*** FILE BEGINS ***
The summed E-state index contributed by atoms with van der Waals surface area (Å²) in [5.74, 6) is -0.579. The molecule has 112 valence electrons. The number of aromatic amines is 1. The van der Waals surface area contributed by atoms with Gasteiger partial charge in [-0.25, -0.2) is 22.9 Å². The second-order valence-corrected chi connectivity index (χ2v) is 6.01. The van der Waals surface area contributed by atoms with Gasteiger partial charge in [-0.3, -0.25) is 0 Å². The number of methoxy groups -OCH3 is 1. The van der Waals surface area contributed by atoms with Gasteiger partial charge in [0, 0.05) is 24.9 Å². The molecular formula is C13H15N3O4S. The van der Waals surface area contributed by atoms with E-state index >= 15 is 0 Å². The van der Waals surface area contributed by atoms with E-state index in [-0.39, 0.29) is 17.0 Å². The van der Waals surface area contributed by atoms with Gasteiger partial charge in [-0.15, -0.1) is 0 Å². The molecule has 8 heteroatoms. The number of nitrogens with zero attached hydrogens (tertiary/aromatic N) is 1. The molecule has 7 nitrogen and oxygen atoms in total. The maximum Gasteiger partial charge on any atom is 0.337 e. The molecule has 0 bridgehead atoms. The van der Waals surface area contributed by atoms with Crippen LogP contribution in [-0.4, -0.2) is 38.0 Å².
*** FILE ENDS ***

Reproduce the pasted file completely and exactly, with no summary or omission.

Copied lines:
The summed E-state index contributed by atoms with van der Waals surface area (Å²) in [5.74, 6) is -0.579. The molecule has 112 valence electrons. The number of aromatic amines is 1. The van der Waals surface area contributed by atoms with Gasteiger partial charge in [-0.25, -0.2) is 22.9 Å². The second-order valence-corrected chi connectivity index (χ2v) is 6.01. The van der Waals surface area contributed by atoms with Gasteiger partial charge in [-0.3, -0.25) is 0 Å². The number of methoxy groups -OCH3 is 1. The van der Waals surface area contributed by atoms with Gasteiger partial charge in [0, 0.05) is 24.9 Å². The molecular formula is C13H15N3O4S. The van der Waals surface area contributed by atoms with E-state index >= 15 is 0 Å². The van der Waals surface area contributed by atoms with E-state index in [-0.39, 0.29) is 17.0 Å². The van der Waals surface area contributed by atoms with Gasteiger partial charge in [-0.15, -0.1) is 0 Å². The molecule has 8 heteroatoms. The number of nitrogens with zero attached hydrogens (tertiary/aromatic N) is 1. The molecule has 7 nitrogen and oxygen atoms in total. The maximum Gasteiger partial charge on any atom is 0.337 e. The molecule has 0 bridgehead atoms. The van der Waals surface area contributed by atoms with Crippen LogP contribution in [-0.4, -0.2) is 38.0 Å².